S A T U R D A Y   August 21, 2010
Robert H. Wolfe

Theme: None?

As you know, our Saturday puzzles are typically themeless. I don't think the 15s in this grid are coherent enough to be a theme, but they are certainly related and they are definitely cool:
  • 17A: "I'll do it" ("LET ME HANDLE THIS").
  • 38A: Words of disbelief (YOU'RE NOT SERIOUS).
  • 58A: Words after thanks (I APPRECIATE THAT).
I had to fight this one pretty hard, but I did end up victorious. The bottom fell first, but I struggled a lot with the top. With the entire northwest corner empty, I just decided to start throwing in some down answers that were complete and total guesses. And they turned out to be right. Love when that happens! There were a few answers that meant nothing to me at all, so I think I'll look them up for you.
  • 45A: Telepathy term (PSI). Okay, I thought this was P.S.I. and couldn't figure out what it might stand for. Turns out it's the Greek letter PSI and is simply a term from parapsychology. From a quick skim of the Wikipedia page, it seems the term can mean several different things, but they're all related. That's about as much interest as I can muster for this clue/answer.
  • 8D: Biblical grazers (KINE). An archaic plural for cow.
  • 60D: Some corp. officers (TRS). Can't figure this one out from first few pages of Google results. Anyone?
  • 20A: WWII soldier in Africa (DESERT RAT). When PuzzleHusband and I lived in New Mexico, we used desertrats as a username on most thing. I do love the desert. Had never heard the term in relation to soldiers though (but I guess it makes sense).
  • 21A: Application datum (SEX). Thought this might just as well be "SSN" or "age" so had to wait for the crosses (which didn't come particularly quickly).
  • 24A: Chem class abbr. (AT. WT.). Atomic Weight. We've talked about it in CW101.
  • 27A: Gave (out) (METED). Here's another one where it could just as easily have been "doled," so I'm looking at the crosses again.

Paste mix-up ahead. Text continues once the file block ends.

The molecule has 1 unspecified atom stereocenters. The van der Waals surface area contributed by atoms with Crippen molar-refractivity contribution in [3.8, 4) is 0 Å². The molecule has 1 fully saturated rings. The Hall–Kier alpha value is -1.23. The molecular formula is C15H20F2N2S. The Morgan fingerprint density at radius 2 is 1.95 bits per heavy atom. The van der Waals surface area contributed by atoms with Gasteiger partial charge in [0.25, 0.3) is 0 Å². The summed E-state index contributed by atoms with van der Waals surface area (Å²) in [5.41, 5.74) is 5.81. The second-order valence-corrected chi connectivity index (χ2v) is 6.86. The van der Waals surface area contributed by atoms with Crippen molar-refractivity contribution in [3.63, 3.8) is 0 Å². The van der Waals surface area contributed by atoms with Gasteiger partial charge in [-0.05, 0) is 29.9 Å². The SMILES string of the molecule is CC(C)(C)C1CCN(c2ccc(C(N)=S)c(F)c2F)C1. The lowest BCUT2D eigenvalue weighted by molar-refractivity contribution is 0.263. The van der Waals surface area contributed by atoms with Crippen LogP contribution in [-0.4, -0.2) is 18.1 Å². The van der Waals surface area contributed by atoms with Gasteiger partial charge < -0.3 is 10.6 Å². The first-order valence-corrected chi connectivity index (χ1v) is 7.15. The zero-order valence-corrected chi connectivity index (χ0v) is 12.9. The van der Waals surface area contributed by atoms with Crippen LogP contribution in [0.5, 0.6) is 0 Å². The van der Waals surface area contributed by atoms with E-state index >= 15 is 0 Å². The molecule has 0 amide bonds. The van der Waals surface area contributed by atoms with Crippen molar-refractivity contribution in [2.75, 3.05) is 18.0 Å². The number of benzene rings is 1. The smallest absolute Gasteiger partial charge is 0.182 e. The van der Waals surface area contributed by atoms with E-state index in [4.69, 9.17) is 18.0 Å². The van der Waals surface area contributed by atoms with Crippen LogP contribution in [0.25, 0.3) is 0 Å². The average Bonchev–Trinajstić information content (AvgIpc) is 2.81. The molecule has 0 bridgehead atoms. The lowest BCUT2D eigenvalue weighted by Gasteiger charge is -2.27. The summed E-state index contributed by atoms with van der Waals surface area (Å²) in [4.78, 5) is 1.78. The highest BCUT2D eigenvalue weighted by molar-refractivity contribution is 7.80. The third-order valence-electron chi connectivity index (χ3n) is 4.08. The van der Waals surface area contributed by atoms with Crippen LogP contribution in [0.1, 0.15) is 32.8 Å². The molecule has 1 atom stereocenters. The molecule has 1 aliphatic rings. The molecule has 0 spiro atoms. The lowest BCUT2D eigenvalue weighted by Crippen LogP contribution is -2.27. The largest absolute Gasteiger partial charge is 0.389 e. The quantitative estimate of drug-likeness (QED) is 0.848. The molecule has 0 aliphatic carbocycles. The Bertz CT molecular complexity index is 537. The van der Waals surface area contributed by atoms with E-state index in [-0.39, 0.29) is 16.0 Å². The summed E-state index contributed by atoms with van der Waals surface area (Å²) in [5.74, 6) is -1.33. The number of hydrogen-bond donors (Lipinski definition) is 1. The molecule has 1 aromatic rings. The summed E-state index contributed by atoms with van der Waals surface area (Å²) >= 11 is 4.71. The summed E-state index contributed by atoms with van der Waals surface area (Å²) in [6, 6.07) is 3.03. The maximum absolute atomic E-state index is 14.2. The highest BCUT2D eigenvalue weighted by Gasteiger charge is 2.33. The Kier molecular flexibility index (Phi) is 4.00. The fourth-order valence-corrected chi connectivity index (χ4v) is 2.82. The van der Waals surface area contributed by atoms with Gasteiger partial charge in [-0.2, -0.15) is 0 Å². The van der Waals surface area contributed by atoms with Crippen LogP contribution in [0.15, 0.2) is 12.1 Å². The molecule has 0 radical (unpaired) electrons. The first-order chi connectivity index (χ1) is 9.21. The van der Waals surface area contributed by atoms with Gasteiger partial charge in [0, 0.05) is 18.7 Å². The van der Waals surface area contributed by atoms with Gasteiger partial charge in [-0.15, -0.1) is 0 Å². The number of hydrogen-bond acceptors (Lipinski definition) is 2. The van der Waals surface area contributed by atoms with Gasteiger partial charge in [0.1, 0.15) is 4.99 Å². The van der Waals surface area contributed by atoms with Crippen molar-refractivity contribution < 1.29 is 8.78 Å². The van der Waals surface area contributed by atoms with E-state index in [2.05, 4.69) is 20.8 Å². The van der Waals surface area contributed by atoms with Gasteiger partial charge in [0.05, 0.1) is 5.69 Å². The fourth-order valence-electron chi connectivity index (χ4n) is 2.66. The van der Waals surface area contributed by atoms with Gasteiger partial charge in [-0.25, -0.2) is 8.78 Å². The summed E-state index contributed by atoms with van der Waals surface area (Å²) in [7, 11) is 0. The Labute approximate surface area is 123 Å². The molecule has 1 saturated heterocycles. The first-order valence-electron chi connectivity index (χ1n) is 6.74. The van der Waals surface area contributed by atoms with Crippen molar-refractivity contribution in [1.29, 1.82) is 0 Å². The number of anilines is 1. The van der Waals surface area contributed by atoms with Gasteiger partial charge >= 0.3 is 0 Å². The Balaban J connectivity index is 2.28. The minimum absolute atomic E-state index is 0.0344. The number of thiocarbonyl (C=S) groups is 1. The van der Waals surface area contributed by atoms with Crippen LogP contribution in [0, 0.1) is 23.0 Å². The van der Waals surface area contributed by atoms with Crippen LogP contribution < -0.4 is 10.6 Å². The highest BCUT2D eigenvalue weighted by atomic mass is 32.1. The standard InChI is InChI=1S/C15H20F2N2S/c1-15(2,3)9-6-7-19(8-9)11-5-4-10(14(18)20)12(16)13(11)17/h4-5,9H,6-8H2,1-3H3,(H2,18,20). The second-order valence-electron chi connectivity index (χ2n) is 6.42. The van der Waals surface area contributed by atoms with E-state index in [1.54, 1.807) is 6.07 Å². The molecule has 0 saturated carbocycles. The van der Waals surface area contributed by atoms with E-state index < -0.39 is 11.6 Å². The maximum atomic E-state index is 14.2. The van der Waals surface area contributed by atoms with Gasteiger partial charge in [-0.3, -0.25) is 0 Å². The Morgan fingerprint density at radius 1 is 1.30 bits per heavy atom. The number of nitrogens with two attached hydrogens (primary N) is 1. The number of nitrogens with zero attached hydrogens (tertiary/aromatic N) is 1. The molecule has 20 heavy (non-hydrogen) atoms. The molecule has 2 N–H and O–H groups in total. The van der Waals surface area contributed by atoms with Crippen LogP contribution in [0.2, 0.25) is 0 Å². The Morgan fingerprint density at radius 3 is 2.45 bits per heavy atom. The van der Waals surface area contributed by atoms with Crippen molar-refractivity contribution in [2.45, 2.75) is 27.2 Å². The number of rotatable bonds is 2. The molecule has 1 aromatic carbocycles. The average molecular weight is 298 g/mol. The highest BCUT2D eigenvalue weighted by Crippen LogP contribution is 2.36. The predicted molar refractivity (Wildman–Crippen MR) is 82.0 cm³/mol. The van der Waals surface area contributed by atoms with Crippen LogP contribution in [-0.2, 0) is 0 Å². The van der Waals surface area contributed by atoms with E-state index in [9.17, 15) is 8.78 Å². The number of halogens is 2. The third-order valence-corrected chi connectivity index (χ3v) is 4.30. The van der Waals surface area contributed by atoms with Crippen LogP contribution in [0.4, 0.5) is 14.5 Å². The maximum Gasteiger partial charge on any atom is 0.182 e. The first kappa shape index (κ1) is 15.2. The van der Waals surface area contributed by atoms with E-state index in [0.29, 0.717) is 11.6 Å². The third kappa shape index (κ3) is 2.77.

• 31A: Half a laugh (HEH). I tried "hee" here first, but it worked itself out pretty easily. I actually use just the one HEH quite often. But that's really more of a snicker than a laugh.
  • 40A: Hall of Fame Vikings lineman Carl (ELLER). He happened to be an active player around the time I used to pay attention to football, so I was thankful for the gimme.
  • 61A: Early MTV staple (VIDEO). Remember way back in the old days when MTV played VIDEOs?
  • 1D: Longest note? (SOL). This clue refers to solfège — you know: do, re, mi, etc. All of the notes in solfège are two letters long, except for SOL, which makes it the "longest note." Ouch.
  • 10D: Howard (STERN). Just kidding. The clue isn't really "Howard," it's "Hard," but it could've been "Howard"!
  • 12D: Actor who was born a Leo, as it happens (LAHR). Very tricky (and interesting!) clue on Bert LAHR, who played the Cowardly Lion in "The Wizard of Oz." Get it? Lion? … Leo?
  • 37D: Crash and burn (HIT BOTTOM). You all know the definition of hitting bottom, right? It's when your world is falling apart faster than you can lower your standards.
  • 45D: Pepper picker (PIPER). Tried "Peter" first.
  • 48D: Caroline, to Bobby (NIECE). Kennedys.
  • 54D: H.S. reasoning exam, formerly (SAT I). I think maybe there used to be two parts to the SAT. Yep, SAT I (reasoning) and SAT II (writing). But now it's just one big honkin' test.
Crosswordese 101: There are three EDDS-with-two-Ds that you need to know for crosswords and two of them are in today's clue, 9D: Actor Byrnes and baseball Hall of Famer Roush (the other is "Former 'Tonight Show' announcer Hall"). The baseball player will almost always be clued as a baseball player, hall-of-famer and/or outfielder. The actor is clued with reference to "77 Sunset Strip" or "Grease."